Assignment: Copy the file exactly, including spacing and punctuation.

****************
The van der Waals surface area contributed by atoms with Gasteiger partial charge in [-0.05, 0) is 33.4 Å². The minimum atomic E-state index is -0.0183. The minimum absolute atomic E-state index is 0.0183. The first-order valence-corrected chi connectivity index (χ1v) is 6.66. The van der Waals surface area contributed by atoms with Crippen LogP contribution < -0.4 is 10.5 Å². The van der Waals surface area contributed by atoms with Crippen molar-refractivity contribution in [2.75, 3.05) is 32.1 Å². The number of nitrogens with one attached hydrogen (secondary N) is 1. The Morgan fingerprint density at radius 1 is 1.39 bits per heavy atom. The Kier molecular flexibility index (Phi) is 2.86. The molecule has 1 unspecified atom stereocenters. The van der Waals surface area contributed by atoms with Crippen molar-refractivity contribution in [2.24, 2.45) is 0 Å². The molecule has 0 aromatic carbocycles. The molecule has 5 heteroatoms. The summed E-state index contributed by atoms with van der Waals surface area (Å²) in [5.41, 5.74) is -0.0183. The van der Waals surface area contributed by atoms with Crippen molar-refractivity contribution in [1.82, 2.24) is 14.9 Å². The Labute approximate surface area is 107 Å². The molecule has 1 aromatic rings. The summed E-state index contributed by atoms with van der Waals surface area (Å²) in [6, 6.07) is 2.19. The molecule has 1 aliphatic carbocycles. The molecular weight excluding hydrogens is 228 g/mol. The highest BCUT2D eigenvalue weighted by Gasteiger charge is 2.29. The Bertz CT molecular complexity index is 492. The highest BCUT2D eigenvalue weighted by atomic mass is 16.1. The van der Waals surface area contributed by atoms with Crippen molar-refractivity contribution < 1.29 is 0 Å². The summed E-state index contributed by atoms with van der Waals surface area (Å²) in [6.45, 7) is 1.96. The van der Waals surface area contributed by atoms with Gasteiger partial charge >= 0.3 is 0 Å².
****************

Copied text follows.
The van der Waals surface area contributed by atoms with Gasteiger partial charge in [-0.05, 0) is 33.4 Å². The minimum atomic E-state index is -0.0183. The minimum absolute atomic E-state index is 0.0183. The first-order valence-corrected chi connectivity index (χ1v) is 6.66. The van der Waals surface area contributed by atoms with Crippen LogP contribution < -0.4 is 10.5 Å². The van der Waals surface area contributed by atoms with Crippen molar-refractivity contribution in [2.75, 3.05) is 32.1 Å². The number of nitrogens with one attached hydrogen (secondary N) is 1. The Morgan fingerprint density at radius 1 is 1.39 bits per heavy atom. The Kier molecular flexibility index (Phi) is 2.86. The molecule has 1 unspecified atom stereocenters. The van der Waals surface area contributed by atoms with Crippen molar-refractivity contribution in [2.24, 2.45) is 0 Å². The molecule has 0 aromatic carbocycles. The molecule has 5 heteroatoms. The summed E-state index contributed by atoms with van der Waals surface area (Å²) in [5.41, 5.74) is -0.0183. The van der Waals surface area contributed by atoms with Crippen molar-refractivity contribution in [1.82, 2.24) is 14.9 Å². The Labute approximate surface area is 107 Å². The molecule has 1 aromatic rings. The summed E-state index contributed by atoms with van der Waals surface area (Å²) in [6, 6.07) is 2.19. The molecule has 1 aliphatic carbocycles. The molecular weight excluding hydrogens is 228 g/mol. The highest BCUT2D eigenvalue weighted by Gasteiger charge is 2.29. The Bertz CT molecular complexity index is 492. The highest BCUT2D eigenvalue weighted by atomic mass is 16.1. The van der Waals surface area contributed by atoms with Crippen molar-refractivity contribution < 1.29 is 0 Å². The summed E-state index contributed by atoms with van der Waals surface area (Å²) in [6.45, 7) is 1.96. The van der Waals surface area contributed by atoms with Gasteiger partial charge >= 0.3 is 0 Å².